A statewide risk-limiting audit conducted by elections administrators across Virginia has been completed. Virginia Department of Elections Commissioner Christopher Piper made the announcement on Tuesday. According to a release, the audit confirmed that the original count of the votes accurately portrayed the winners of the November General Election. Under state law, the department is required to coordinate an annual audit of ballot scanner machines used across Virginia. It worked with VotingWorks, a nonprofit that assists with these kinds of audits across the country, and all 133 localities in Virginia participated.

Like most white-collar Virginians, state delegates worked from home this year and skipped their usual travel, hotel stays and meals in Richmond. Yet through this year’s legislative session, House members collectively racked up over $800,000 in per diem stipends that are typically used to cover those expenses. The payments have outraged critics who say lawmakers shouldn’t get them through a pandemic that has devastated budgets and upended many lives. House Republicans have said it’s wrong to accept the stipend while working virtually — Virginia Beach Del. Jason Miyares called it a “gross abuse of taxpayer money,” though a House spokeswoman said he took the payments. Three of his Republican colleagues — Kirk Cox, Nick Freitas and Bobby Orrock — have opted out of receiving them. But their Democratic counterparts — who prefer the term “session expenses” — say the money is subject to income taxes this year, as opposed to years past when it was considered nontaxable reimbursement for most lawmakers.
The Virginian-Pilot

As Charlottesville City Council gets ready to dig into the proposed budget for fiscal year 2022, councilors said late Monday they want more information about how the police department spends its $18.9 million budget, which is 9.9% of the proposed spending plan. The 228-page budget document doesn’t provide in-depth detail about how each department spends its funds beyond the cost of salaries and operating expenses. Mayor Nikuyah Walker said she wanted to see such details for all the departments and that information should be readily available to the public, and that it shouldn’t need to be requested through the Freedom of Information Act. Recent record requests by city resident Matthew Gillikin have helped the councilors find out more about the police department’s spending.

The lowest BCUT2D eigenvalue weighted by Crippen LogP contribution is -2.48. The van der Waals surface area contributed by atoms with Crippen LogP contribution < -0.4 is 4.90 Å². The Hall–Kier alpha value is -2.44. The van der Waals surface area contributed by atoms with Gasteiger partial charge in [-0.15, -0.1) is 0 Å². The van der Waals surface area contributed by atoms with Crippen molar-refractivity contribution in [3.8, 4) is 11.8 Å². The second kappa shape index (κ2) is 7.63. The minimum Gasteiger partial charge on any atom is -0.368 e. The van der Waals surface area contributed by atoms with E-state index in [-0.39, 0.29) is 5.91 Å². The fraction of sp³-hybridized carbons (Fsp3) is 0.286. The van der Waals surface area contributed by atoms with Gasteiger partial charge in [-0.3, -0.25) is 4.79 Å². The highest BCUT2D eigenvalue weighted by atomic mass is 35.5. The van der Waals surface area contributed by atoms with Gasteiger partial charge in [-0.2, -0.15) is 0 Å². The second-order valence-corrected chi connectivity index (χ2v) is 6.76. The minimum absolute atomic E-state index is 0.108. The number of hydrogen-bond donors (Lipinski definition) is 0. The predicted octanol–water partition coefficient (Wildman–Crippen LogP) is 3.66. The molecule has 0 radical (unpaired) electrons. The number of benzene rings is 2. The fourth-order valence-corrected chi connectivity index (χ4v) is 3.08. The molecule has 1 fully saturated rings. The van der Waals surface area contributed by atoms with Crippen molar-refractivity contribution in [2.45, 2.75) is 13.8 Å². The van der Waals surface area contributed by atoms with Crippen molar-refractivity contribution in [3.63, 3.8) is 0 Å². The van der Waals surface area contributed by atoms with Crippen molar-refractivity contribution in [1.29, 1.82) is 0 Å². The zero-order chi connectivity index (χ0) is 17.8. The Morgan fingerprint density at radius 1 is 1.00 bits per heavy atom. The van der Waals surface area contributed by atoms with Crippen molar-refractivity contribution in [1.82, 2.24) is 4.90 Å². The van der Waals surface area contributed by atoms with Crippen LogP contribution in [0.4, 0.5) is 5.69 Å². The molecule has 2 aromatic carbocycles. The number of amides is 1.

The Daily Progress

The Suffolk School Board and the member who sued it — again — have reached a settlement in a second Freedom of Information Act case. Rather than a trial that was supposed to start March 1, Jeremy Capps, an attorney representing the Board, and Kevin Martingayle, representing board member Sherri Story, announced to Suffolk Circuit Court Judge Carl Eason Jr. that they had reached a settlement agreement pending the board’s approval of it at its March 11 meeting. Terms of the settlement were not disclosed, other than that the board would “comply with FOIA henceforth,” though both sides agreed to 24 joint stipulations of agreed-upon facts in the case. This second FOIA case centered around an investigative report that resulted from Superintendent Dr. John B. Gordon III’s hostile work environment complaint against Story, and actions the Board took that Story alleged were in violation of the Act.
Suffolk News-Herald